–C.M. Rosko/The Nation







Posted 02/05/14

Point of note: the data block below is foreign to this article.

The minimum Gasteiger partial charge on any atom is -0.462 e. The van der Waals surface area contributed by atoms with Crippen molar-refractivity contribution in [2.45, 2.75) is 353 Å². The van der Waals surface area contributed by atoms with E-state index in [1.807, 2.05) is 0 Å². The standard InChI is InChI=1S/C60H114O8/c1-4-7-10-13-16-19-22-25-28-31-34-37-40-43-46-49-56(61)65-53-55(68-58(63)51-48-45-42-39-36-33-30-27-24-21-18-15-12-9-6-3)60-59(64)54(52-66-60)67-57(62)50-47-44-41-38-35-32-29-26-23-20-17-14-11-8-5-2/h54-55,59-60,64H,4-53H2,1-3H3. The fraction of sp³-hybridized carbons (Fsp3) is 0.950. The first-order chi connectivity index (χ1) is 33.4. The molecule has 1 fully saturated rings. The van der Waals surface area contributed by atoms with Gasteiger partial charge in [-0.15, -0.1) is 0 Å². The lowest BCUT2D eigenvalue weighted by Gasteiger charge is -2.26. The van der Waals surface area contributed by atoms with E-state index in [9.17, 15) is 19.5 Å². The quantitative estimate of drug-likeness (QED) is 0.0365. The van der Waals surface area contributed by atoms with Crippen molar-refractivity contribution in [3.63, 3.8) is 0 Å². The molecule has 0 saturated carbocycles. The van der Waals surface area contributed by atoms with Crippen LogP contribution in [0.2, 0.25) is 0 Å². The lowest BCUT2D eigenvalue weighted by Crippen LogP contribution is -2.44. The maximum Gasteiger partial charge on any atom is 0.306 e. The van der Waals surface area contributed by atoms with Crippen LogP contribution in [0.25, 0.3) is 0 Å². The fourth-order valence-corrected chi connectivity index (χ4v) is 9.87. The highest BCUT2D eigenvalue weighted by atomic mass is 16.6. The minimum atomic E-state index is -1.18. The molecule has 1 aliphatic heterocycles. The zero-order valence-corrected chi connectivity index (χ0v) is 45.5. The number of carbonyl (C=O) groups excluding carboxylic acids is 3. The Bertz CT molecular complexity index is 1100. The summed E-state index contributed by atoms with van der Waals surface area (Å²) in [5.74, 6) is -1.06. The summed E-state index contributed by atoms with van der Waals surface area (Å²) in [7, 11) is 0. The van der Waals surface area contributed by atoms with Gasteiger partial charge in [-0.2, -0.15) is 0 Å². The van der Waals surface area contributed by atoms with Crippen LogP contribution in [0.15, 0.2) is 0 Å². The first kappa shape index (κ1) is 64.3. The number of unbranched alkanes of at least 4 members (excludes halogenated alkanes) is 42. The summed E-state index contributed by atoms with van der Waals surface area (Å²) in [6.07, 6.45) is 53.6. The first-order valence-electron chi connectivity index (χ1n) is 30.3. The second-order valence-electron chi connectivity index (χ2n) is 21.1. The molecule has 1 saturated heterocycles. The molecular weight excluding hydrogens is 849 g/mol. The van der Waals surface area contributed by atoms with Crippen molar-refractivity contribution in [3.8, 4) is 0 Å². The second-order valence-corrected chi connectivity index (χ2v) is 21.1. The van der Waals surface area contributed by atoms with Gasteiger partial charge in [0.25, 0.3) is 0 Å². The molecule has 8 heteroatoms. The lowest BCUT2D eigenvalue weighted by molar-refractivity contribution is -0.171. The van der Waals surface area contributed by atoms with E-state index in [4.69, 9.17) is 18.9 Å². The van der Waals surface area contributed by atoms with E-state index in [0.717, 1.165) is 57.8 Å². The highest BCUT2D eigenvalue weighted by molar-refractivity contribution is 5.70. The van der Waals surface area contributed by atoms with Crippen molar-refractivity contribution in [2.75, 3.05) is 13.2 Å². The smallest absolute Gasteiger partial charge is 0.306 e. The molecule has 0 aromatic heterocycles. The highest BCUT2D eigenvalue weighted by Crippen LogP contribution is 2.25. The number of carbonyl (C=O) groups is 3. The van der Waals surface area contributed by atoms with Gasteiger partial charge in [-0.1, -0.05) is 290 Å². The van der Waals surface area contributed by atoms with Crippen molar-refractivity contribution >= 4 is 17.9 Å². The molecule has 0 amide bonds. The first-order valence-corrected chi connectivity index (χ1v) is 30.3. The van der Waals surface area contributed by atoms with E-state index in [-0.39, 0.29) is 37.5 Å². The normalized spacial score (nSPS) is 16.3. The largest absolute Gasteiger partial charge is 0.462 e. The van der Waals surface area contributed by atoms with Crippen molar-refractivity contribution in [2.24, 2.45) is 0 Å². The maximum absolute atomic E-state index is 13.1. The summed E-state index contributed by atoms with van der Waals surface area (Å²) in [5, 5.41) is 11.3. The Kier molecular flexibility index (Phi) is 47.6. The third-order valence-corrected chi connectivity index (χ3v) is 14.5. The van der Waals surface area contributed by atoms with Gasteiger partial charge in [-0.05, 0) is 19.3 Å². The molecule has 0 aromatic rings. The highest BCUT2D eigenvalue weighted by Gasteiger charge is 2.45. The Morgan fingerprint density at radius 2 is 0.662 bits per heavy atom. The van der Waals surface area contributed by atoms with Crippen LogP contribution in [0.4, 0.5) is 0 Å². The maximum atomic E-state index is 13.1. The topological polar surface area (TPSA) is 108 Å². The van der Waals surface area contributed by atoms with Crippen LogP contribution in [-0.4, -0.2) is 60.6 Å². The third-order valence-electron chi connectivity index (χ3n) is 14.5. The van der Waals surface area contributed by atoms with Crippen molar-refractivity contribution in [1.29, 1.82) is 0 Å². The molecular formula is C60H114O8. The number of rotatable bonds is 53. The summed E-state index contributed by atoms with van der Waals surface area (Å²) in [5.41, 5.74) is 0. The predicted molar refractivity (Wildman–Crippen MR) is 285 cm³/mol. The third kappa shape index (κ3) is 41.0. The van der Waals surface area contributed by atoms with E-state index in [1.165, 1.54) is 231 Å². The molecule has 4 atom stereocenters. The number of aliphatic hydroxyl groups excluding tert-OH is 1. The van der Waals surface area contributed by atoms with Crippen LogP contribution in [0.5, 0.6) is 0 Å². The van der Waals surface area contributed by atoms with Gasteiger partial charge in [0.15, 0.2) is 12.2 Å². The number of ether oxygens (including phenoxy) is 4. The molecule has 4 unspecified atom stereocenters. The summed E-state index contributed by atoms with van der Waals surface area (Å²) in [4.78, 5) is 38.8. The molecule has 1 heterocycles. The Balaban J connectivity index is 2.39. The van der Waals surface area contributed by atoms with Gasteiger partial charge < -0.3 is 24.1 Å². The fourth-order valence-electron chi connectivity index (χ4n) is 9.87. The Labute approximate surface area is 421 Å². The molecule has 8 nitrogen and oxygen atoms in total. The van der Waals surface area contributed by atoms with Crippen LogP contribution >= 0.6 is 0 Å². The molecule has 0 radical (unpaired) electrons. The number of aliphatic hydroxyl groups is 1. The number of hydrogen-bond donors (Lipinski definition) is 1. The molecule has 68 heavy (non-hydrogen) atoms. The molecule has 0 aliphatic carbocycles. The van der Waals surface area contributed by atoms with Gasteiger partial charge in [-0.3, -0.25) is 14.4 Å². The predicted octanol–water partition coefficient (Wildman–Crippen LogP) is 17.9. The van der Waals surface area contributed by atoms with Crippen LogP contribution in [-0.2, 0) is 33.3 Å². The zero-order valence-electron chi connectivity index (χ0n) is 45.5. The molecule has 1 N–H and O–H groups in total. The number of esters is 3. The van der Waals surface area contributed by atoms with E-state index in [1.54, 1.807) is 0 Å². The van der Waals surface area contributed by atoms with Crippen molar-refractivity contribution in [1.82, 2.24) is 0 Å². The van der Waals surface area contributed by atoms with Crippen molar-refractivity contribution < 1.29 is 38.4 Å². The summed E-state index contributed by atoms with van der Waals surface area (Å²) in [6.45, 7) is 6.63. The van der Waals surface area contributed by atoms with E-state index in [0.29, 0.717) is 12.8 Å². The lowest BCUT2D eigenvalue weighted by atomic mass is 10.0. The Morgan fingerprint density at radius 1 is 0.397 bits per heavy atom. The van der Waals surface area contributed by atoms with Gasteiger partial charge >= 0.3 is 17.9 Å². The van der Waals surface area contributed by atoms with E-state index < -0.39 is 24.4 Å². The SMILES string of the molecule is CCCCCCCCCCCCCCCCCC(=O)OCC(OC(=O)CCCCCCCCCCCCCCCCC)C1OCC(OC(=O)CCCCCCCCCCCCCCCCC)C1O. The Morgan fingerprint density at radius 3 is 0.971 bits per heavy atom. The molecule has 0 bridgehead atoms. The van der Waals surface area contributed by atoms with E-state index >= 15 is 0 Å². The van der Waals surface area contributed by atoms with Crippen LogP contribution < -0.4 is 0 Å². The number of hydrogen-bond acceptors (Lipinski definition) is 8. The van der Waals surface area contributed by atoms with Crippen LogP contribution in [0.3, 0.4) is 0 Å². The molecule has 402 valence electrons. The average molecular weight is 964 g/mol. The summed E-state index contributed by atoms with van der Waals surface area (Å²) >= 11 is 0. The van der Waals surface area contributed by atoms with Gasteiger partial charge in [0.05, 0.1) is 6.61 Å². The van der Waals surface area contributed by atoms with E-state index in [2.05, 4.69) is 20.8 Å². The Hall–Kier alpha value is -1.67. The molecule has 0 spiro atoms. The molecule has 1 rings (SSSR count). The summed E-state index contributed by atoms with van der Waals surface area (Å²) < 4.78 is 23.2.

Statement of Concept: It's increasingly difficult to distinguish between the opinion pieces posted on major media outlets (like The Nation and Salon) and the comment-field remarks made by those who follow these outlets but are not sanctioned by them. A new opinion piece from one of the hundreds of untrained bloggers major media outlets have permitted to use their imprimatur, filled as it likely is (if past is precedent) with misquotes, misrepresentations, misstatements, misapprehensions, and other forms of misleading rhetoric, is distinguished from the comments made upon it only by the fact that the former is edited (thus, vulgarities and other overtly offensive material have been removed or left out in the first instance) and it bears an implicit stamp of approval from a major U.S. institution. These distinctions are insufficient for us to privilege one opinion source over another, unless we wish to lionize institutions as such and praise mere decorum to the detriment of honest journalism. I have no opinion on the Woody Allen brouhaha now in the news, but I also, as someone who blogs for a major media outlet myself and therefore knows how fallible we bloggers can be, don't see much daylight between the speciousness of opinion pieces on The Nation or Salon and the speciousness of most of the comments on those sites. If comment-fields are filled with bigots and bullies, which they are, they're also (at times) filled with individuals more willing than are media organizations' sanctioned bloggers to state the facts of a case in a way designed to provoke reasoned debate rather than provoke site traffic. With all this in mind, this conceptual poem aggregates the comments of a "C.M. Rosko" on Jessica Valenti's recent opinion piece for The Nation, "Choosing Comfort Over Truth: What It Means to Defend Woody Allen" (http://www.thenation.com/blog/178203/choosing-comfort-over-truth-what-it-means-defend-woody-allen) and posits this content (edited by the author in the same way The Nation might edit a newly submitted opinion piece) as being every bit as much "from the pages of The Nation"--and, importantly, every bit as likely or unlikely to be true--as is Valenti's piece. This poem is not a statement in support of, or opposition to, any position in the current debate over Woody Allen's past conduct, nor does it vouch for any of the facts presented by Rosko (no more than The Nation does for facts presented by Valenti); instead, it is a statement in opposition to sharing and retweeting opinion pieces as though they were news, and in opposition to media outlets publishing this content in the first instance without adhering to basic standards of journalism (e.g., not permitting misrepresentations of other articles to appear in opinion pieces, nor unsourced statements of fact, et cetera).